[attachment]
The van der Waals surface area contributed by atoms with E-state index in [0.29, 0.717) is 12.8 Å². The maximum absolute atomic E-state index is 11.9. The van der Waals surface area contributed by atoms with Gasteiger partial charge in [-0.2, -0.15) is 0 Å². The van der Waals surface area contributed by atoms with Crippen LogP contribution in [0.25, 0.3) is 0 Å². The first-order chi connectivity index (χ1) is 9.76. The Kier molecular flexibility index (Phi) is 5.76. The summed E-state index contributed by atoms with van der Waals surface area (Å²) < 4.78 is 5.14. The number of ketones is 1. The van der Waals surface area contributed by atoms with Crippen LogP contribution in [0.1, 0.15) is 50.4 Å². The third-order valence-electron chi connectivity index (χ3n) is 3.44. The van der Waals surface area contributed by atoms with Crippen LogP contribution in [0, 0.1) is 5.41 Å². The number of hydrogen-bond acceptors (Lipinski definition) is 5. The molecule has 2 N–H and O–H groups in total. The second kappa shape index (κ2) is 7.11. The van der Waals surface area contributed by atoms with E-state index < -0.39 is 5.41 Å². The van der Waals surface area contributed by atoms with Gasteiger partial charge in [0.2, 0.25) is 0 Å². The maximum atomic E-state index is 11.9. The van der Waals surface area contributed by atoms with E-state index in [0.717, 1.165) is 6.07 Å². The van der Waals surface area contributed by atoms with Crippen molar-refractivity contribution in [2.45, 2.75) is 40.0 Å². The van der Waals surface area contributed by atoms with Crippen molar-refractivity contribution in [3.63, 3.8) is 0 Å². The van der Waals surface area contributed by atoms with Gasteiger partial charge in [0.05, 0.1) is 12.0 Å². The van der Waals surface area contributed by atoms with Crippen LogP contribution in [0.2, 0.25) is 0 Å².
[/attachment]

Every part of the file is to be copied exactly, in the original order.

The van der Waals surface area contributed by atoms with E-state index in [0.29, 0.717) is 12.8 Å². The maximum absolute atomic E-state index is 11.9. The van der Waals surface area contributed by atoms with Gasteiger partial charge in [-0.2, -0.15) is 0 Å². The van der Waals surface area contributed by atoms with Crippen LogP contribution in [0.25, 0.3) is 0 Å². The first-order chi connectivity index (χ1) is 9.76. The Kier molecular flexibility index (Phi) is 5.76. The summed E-state index contributed by atoms with van der Waals surface area (Å²) < 4.78 is 5.14. The number of ketones is 1. The van der Waals surface area contributed by atoms with Crippen LogP contribution in [0.1, 0.15) is 50.4 Å². The third-order valence-electron chi connectivity index (χ3n) is 3.44. The van der Waals surface area contributed by atoms with Crippen LogP contribution in [0, 0.1) is 5.41 Å². The number of hydrogen-bond acceptors (Lipinski definition) is 5. The molecule has 2 N–H and O–H groups in total. The second kappa shape index (κ2) is 7.11. The van der Waals surface area contributed by atoms with E-state index < -0.39 is 5.41 Å². The van der Waals surface area contributed by atoms with Gasteiger partial charge in [0.2, 0.25) is 0 Å². The maximum atomic E-state index is 11.9. The van der Waals surface area contributed by atoms with E-state index in [0.717, 1.165) is 6.07 Å². The van der Waals surface area contributed by atoms with Crippen molar-refractivity contribution in [2.45, 2.75) is 40.0 Å². The van der Waals surface area contributed by atoms with Crippen molar-refractivity contribution in [3.63, 3.8) is 0 Å². The van der Waals surface area contributed by atoms with Gasteiger partial charge in [0.05, 0.1) is 12.0 Å². The van der Waals surface area contributed by atoms with Crippen LogP contribution in [0.2, 0.25) is 0 Å².